Nurses: Climb the Leadership Ladder, Call the ‘Circle’
May 8, 2014, 12:00 PM, Posted by Linda Burnes Bolton
Linda Burnes Bolton, DrPH, RN, FAAN, is vice president for nursing, chief nursing officer, and director of nursing research at Cedars-Sinai Medical Center in Los Angeles, Calif., and a member of the Robert Wood Johnson Foundation (RWJF) Board of Trustees.
When troubles arose in ancient times, tribal leaders, known as “circle callers,” called on villagers to discuss problems and explore solutions as they sat together around a communal fire.
We need more of this kind of inclusive decision-making in our modern hierarchical society, and in our health care system in particular—and nurses are in a prime position to make that happen.
Nurses, I believe, are natural circle callers. They assess health from all sides and all angles. They look at individuals’ symptoms and diagnoses, but also their diet and exercise habits, their living and working conditions, their neighborhood environments and personal resources. They spend more time with patients than other health care providers and develop strong, trusting relationships with them and their loved ones. They focus on patients, but they also work with family members, caregivers, providers, administrators, payers, and community-based supporters.
In our health care system, nurses are masters of inclusive decision-making. We need nurses in positions of power so they can share their unique insights and help answer pressing and persistent questions like how to narrow deeply troubling disparities in health and health care; how to provide more coordinated and more patient-centered care; and how to improve the quality and safety of care while, at the same time, reducing costs.
We need nurses at the leadership table but, sadly, they are often not there. Nurses comprise the largest segment of our nation’s health care workforce but they are vastly underrepresented in C-Suite executive offices and on executive boards at hospitals and health care facilities. We rarely hear from nurses in national debates about health care reform.
That needs to change. I know because I’ve seen what can happen when nurses have a seat at that proverbial decision-making table.
A few decades ago, I was appointed to serve on the steering committee of the California Area Health Education Center. I was the only nurse on the committee who wasn’t also a staff member, and I was concerned when I discovered the vast funding imbalance between nurse and medical education at the University of California (UC) system. My colleagues and I decided to push for more federal funding for nursing education at UC schools, and we got it. I also led calls for more diversity in health professional schools and created a team to advocate on behalf of minority health professionals.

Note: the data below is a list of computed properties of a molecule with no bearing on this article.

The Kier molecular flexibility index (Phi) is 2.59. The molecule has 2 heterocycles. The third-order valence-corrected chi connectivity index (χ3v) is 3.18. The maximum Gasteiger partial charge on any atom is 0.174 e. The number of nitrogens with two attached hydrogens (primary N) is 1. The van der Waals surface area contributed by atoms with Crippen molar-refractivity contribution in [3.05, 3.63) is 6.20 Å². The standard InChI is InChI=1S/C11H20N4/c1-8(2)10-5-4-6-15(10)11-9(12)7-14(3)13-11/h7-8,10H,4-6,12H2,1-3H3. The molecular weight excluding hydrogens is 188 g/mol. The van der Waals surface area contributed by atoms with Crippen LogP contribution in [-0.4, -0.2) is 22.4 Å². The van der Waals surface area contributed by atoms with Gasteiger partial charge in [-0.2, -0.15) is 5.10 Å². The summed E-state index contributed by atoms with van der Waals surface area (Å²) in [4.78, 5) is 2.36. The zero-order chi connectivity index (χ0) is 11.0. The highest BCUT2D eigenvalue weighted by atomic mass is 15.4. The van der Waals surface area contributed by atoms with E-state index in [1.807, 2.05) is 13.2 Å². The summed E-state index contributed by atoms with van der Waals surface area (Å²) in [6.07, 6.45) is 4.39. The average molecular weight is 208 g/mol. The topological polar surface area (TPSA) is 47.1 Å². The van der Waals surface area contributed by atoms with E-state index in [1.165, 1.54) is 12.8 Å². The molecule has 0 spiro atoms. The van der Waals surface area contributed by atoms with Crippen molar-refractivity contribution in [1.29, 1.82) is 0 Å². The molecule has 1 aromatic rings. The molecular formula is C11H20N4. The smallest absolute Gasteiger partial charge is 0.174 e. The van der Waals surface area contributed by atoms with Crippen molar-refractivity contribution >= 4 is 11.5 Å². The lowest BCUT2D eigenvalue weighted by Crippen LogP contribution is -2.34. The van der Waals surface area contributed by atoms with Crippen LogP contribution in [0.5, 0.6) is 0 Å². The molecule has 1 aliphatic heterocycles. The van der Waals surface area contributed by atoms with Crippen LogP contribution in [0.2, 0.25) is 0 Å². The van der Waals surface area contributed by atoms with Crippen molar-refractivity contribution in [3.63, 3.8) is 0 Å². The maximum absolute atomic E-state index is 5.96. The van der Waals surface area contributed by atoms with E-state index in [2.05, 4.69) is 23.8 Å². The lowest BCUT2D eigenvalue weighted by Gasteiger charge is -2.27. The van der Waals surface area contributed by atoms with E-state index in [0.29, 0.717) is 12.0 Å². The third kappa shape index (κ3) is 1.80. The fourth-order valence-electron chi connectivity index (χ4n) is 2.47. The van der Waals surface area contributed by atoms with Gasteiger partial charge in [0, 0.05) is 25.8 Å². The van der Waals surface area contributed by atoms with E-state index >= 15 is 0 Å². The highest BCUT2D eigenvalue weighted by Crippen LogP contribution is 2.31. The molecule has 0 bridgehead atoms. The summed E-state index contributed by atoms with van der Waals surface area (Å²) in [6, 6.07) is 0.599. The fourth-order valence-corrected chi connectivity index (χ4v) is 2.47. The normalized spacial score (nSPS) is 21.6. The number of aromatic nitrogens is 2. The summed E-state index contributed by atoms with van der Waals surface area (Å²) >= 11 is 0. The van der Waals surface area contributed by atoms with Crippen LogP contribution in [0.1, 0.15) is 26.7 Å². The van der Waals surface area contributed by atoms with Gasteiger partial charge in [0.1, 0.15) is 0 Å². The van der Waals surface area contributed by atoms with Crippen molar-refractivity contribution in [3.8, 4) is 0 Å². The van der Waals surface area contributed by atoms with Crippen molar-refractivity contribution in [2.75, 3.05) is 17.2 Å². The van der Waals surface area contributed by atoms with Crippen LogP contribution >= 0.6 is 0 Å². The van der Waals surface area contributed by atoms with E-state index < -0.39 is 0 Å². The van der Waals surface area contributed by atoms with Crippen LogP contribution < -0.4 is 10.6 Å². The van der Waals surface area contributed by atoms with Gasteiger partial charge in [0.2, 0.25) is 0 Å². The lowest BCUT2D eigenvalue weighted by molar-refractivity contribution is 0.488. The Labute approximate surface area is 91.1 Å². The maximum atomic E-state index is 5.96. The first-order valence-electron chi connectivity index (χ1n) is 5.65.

I have taken a similar approach in the many other leadership positions I have held since then. I helped create the Congressional Black Caucus Health Braintrust, an authority on minority health policy on Capitol Hill; the Black Congress on Health, Law, and Economics; and the Office of Minority Health, an office at the U.S. Department of Health and Human Services that aims to improve the health of racial and ethnic minority populations.
I have held leadership positions in numerous national nursing organizations, and I was the first Black woman, and the first nurse, to serve on the Case Western Reserve University Board of Trustees. Two years ago, I was elected to serve on the board of trustees at RWJF, the nation’s largest philanthropy devoted exclusively to health and health care.
Often, I am the only nurse leader, or one of very few, in a room. We need more nurse leaders, and it’s not just about numbers or titles. It’s about having leaders who not only care about human beings but who also understand all that goes into caring for them.
Throughout my career, as a nurse, as an educator, as an administrator, and as a leader, I have tried to “call the circle”—I have talked and listened to as many people as possible, from as many backgrounds as possible, to understand what people need and want to improve their lives. We need more leaders, more “circle callers,” in health care, so we can take all viewpoints into account and better enable all people live healthy, happy, and productive lives. And I believe nurses have the skills to be those kinds of leaders.
So, my fellow nurses, my message to you is: Climb that ladder, and call the circle.
This commentary originally appeared on the RWJF Human Capital Blog. The views and opinions expressed here are those of the authors.